Using Return on Equity (ROE) to Screen and Analyze Stocks
08/19/2009 12:01 am EST
Many investors are familiar with and understand P/E ratio, market capitalization, and other basic financial metrics as a part of analyzing the fundamental health of a stock. However, many traders are not well versed in a very useful ratio for screening and comparing stocks in an industry: Return on equity (ROE).
Return on equity, at its most basic, is a ratio of net income divided by net assets. It is sometimes averaged over time and referred to as return on average equity. Either way, it's a very useful measure because it considers many other ratios as part of its calculation.
But here's the other key: It is only useful if you can compare it to stocks within similar industries or the same sector. An ROE in one industry may be very good, whereas the same score in another sector might be underperforming.
Take the semiconductor industry. Cree, Inc (CREE) is currently seeing growth and recently issued improved guidance on its performance. The stock is trading at one-year highs and currently has a return on average equity of 1.37%.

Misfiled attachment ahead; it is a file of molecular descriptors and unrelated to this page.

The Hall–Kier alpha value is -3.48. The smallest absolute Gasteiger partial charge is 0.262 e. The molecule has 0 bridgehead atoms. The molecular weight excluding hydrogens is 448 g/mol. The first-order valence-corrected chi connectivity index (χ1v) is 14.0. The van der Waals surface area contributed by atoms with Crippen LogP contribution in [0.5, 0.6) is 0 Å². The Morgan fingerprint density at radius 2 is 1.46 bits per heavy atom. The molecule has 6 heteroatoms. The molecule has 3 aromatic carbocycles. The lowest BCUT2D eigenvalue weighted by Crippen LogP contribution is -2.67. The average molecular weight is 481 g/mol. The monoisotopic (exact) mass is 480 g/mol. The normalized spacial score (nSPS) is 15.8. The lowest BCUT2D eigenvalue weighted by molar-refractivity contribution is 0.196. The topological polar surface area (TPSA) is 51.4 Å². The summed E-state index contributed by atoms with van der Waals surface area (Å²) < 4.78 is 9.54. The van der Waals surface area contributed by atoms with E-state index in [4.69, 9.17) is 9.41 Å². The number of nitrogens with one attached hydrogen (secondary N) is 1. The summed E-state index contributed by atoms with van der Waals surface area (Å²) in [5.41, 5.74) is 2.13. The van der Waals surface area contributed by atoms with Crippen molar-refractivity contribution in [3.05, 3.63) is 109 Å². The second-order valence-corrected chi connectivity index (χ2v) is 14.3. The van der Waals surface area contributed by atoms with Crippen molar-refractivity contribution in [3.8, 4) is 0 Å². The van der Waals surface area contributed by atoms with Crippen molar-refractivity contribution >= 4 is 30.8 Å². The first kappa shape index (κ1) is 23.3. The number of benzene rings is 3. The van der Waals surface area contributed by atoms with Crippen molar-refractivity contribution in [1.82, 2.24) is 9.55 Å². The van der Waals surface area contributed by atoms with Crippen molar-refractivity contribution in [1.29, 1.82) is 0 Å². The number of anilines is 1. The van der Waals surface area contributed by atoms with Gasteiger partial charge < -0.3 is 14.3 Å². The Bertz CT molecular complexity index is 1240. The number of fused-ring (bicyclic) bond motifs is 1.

First Solar, Inc. (FSLR) is similarly in the semiconductor industry, but this stock boasts an average ROE of over 36%. This tells you that FSLR is much better, over a recent period, at turning assets into income.
Another member of the sector, QLogic Corporation (QLGC) saw over 8% gains on a recent Tuesday and has shown a recent upward trend. This stock's ROE is nearing 10%, which puts it somewhere in between our previous examples. Advanced Semiconductor Engineering (ASX) shows a similar average ROE of just over 10%, while industry goliath Texas Instruments Incorporated (TXN) comes in at just over 11%.
Now, using any one indicator alone for your fundamental analysis isn't a good idea. So make sure the companies you are analyzing don't have any extenuating circumstances that are skewing ROE, like an acquisition or some kind of write off. But when used properly, return on equity can provide a great tool for picking the cream of an industry group.
By John Jagerson of LearningMarkets.com.